September 12, 2016 – Fort Russ News –
– Op-ed by Tom Winter –
|NATO fulfilling the UN mandate to protect civilians. Tripoli, Libya 2011
“This time it was neither too hot nor too cold. It was just right and so delicious that she ate it all up.” — Robert Southey, Goldilocks and the Three Bears.
And now there is this:
“there are times when we have gone in way too heavy, and that’s caused problems, and times when we’ve gone in too light, and that has caused problems.”
The intervention, like the chair, the porridge, and the bed that Goldilocks tried out in the house of the three bears, has to be just right. “Must we intervene?” is rarely asked, and the intervention itself is rarely questioned. We “have to” as President Obama observes in expressing an aggressive gradation of “various” measures: “we occasionally have to twist the arms of countries that wouldn’t do what we need them to do if it weren’t for the various economic or diplomatic or, in some cases, military leverage that we had…
The panoply of intervention goes from the cheapest to the most costly, from coups d’etat to horrors like “boots on the ground” that no modern politician wants to touch. (You have to call them ‘advisors’ and when advisors come home in body bags nobody prints it.) A brief look at the steps remaining…
War: On the cheap, it is a coup.
Our overthrow of Mossadegh in Iran cost us nothing, but kept British Petroleum afloat. Our overthrow of Salvador Allende, the same, but we did it more from doctrine, than for a corporation: We could not let a Marxist be in charge, notwithstanding the voice of his people. So Kissinger and Nixon plotted his overthrow laid the groundwork by having the head of the Chilean army, General Steiner, who pledged to support the incoming Allende, murdered. And then we cemented the fascist dictatorship of Pinochet.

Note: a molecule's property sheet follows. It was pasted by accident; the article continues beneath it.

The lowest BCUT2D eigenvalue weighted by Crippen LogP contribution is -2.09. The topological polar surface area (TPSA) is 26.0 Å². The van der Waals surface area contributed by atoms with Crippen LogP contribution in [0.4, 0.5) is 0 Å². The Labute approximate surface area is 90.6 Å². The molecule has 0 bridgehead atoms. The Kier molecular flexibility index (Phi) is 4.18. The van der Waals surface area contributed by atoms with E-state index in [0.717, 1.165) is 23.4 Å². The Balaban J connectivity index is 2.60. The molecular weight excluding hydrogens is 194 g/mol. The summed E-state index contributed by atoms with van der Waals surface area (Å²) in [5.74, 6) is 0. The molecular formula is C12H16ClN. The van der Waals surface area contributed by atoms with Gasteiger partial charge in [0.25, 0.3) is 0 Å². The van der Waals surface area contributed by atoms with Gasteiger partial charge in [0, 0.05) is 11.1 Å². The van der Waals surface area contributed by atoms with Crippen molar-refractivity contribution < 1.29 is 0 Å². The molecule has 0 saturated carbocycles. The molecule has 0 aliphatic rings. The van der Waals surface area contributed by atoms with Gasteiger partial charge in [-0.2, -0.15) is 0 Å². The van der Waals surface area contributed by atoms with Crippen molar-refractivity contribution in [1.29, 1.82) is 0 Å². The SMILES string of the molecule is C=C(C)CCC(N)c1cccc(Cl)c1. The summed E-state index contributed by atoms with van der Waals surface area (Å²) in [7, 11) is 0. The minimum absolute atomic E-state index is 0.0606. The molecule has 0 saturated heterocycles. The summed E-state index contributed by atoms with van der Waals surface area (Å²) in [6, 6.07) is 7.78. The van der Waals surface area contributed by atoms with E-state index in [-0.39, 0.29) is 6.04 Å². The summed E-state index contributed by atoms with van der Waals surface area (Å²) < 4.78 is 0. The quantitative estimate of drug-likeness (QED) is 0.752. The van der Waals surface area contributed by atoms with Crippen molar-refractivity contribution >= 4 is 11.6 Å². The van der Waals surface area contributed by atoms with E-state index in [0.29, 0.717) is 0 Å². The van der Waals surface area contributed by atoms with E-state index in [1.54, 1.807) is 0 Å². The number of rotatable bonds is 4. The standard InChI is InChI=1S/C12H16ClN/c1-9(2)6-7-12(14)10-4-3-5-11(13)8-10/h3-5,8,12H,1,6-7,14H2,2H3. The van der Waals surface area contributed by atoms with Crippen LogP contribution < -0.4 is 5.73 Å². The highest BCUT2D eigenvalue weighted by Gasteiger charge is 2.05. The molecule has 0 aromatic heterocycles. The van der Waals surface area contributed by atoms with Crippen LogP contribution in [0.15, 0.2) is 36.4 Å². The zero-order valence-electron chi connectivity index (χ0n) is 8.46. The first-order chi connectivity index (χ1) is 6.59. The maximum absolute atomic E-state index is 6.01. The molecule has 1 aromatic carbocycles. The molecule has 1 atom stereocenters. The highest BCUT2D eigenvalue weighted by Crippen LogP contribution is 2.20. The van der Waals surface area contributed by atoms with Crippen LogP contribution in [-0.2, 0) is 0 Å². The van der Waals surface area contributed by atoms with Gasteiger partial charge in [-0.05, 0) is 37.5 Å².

Two recent US coups have a striking parallel. Here is Hillary Clinton, in the hardbound edition of her Hard Choices:
“We strategized on a plan to restore order in Honduras and ensure that free and fair elections could be held quickly and legitimately, which would render the question of Zelaya moot.”
An admission that our State Department’s policy was that the coup should stay in power. Zelaya, as the world knows, was kidnapped by the army in his pajamas and flown out of the country. Same outcome as in Chile, since Honduras is in the hands of the Nationalist party.
Compare the words of Hillary with the words of President Obama in the January interview with Fareed Zacharia:
“And since Mr. Putin made this decision around Crimea and Ukraine – not because of some grand strategy, but essentially because he was caught off-balance by the protests in the Maidan and Yanukovych then fleeing after we had brokered a deal to transition power in Ukraine.”
“We settled on a plan,” and then “we brokered a deal.” Same? Same. The further parallel: in each case, the seal was put on the coup by immediately “holding elections,” to stymie the return of the elected president, Zelaya in Honduras, Janukovich in Ukraine. Again, the same outcome: a right-wing government, with control of the press and murder of oppositionists and journalists.
The plan is parallel and so are the coups. This is aggression of the highest order — you know, throughout most of recorded history it was difficult for a government to stay in power after losing a war. And for the victors, the victory was costly, victories could be Pyrrhic Victories. The State Department has realized that you don’t need a war! Here there is no overt war, just war’s ultimate achievement: there is no cheaper war of aggression than a coup.
Or, as William F. Wechsler put it to Congress: